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Hey! I'm eligible for "Best Fan Writer" this year, so here's my eligibility post
Another turn around the sun, another season of awards eligibility posts from all your favourite writers, artists, creators, and book industry folk. Like me! (Hopefully?)
2021 was an exceptionally busy year for me as a fan writer, a professional writer, as well as for Astrolabe—my all-purpose SFF and retro gaming newsletter (which you're probably reading RIGHT NOW)—which featured more issues than last year, lots of great guest contributors, like Amy Ratcliffe, Patrick Klepek, Ty Schalter, Harper Jay MacIntyre, and Chris DeMakes, and a gamut of fun content.
If you think the summary of my work was award worthy this year, thank you. If you need convincing, however, here's a re-run of everything I did in 2021.
I am personally eligible for "Best Fan Writer" awards. This award encompasses all of the genre-related writing I do for Astrolabe, Twitter, and elsewhere within fandom. A particular highlight is "Hayao Miyazaki’s Lost Magic of Parenthood" in the January/February 2021 issue of Uncanny Magazine.
Astrolabe published 11 full issues, in addition to several special features. It's eligible for "Best Fanzine."
All of my essays are eligible for "Best Related Work." They range widely, but if you're going to check out one in particular, I'm very proud of "Your Grandma’s Tube TV Is the Hottest Gaming Tech" for Wired.
Astrolabe for "Best Fanzine"
Astrolabe came hot out of the gate last summer, and I carried all that energy and momentum over to this year, producing more content, expanding the newsletter's coverage, and digging into a lot of great conversations happening throughout fandom.
If you're looking at Astrolabe for "Best Fanzine," I'd suggest starting with the following for a high-level sampling of what it offered in 2021:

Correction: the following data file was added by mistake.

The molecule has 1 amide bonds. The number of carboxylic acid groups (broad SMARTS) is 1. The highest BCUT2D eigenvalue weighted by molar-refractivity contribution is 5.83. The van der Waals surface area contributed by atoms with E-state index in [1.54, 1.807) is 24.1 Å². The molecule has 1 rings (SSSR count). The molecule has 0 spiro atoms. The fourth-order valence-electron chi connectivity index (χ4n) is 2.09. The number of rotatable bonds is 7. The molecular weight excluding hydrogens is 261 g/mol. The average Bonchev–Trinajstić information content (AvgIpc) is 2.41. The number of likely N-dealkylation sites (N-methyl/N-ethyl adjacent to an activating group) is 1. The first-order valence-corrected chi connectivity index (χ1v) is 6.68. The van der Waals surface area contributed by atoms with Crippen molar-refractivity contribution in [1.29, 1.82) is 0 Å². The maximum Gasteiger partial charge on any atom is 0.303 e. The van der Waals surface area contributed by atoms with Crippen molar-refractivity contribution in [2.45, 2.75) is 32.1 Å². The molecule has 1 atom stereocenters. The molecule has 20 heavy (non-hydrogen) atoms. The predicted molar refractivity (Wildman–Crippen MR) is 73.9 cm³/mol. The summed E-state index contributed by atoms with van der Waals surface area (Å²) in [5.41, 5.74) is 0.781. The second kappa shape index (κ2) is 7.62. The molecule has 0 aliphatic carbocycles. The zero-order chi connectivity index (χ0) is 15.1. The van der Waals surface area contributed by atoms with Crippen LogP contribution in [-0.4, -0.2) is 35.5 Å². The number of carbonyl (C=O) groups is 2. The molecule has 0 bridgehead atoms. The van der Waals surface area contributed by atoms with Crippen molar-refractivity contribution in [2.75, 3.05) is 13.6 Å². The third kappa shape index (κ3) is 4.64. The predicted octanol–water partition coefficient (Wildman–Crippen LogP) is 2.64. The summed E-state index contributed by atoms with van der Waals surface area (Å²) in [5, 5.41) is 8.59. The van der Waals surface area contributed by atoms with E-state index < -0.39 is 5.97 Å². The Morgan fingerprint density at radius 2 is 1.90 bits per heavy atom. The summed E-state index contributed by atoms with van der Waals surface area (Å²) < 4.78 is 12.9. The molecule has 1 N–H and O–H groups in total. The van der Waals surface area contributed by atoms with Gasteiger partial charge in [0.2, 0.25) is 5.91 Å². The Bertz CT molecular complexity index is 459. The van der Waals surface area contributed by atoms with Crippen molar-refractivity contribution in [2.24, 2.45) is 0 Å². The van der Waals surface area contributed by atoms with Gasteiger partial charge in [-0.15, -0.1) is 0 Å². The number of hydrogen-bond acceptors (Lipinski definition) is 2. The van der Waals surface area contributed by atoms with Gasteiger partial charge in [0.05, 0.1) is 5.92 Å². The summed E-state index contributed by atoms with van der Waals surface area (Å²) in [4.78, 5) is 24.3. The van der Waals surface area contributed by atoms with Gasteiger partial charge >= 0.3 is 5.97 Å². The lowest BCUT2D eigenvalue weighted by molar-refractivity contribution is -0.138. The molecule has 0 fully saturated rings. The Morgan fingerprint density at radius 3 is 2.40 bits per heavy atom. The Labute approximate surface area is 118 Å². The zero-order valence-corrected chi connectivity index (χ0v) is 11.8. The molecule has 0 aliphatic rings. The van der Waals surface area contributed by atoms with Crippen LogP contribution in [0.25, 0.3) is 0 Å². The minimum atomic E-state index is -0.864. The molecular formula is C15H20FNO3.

I also launched a new interview series for Astrolabe called Transmission Received. This series dives deep into conversations with writers, fans, journalists, and professionals about topics ranging from toxic fandom, the perils of creativity during the pandemic, sports in SFF, and more. I'm particularly fond of this conversation with games journalist Patrick Klepek about the challenges of growing up in public.
The entirety of Astrolabe's 2021 run can be found at this full archive of past issues.
Essays for "Best Related Work"
The bulk of my writing this year appeared in Astrolabe or professional outlets. I want to specifically draw attention to "Hayao Miyazaki’s Lost Magic of Parenthood" in Issue 38 of Uncanny Magazine, as well as a few other pieces.
Hayao Miyazaki's Lost Magic of Parenthood - Uncanny Magazine — uncannymagazine.com One of life’s great joys is watching your children play. Through a kitchen window overlooking your backyard, at the beach, exploring a park. There’s great pleasure in observing the unobserved. You see their joy, watch them solve problems, navigate complex social situations, work together, fight, hug, laugh, run. Be free. You become lost in their […]
This piece lived in my head for several years while my children grew up and were introduced to the works of famed Japanese filmmaker Hayao Miyazaki. I was so thrilled it found a home with Uncanny Magazine. In addition to contributing to my eligibility for "Best Fan Writer," this essay is itself eligible for "Best Related Work."
Here's an excerpt:
One of life’s great joys is watching your children play. Through a kitchen window overlooking your backyard, at the beach, exploring a park. There’s great pleasure in observing the unobserved. You see their joy, watch them solve problems, navigate complex social situations, work together, fight, hug, laugh, run. Be free. You become lost in their imagination and for a fleeting moment recapture the wonder of a long-ago childhood. Watching your children play is an opportunity to see the world through excited eyes.
It’s this warm, emotive sense of simplicity and well-being—as though, somewhere deep within your heart, life’s purpose becomes something you can finally grasp. It’s fleeting—like a soot sprite captured between clapped hands, gone the moment you try to examine it, smudged palms the only trace of its existence.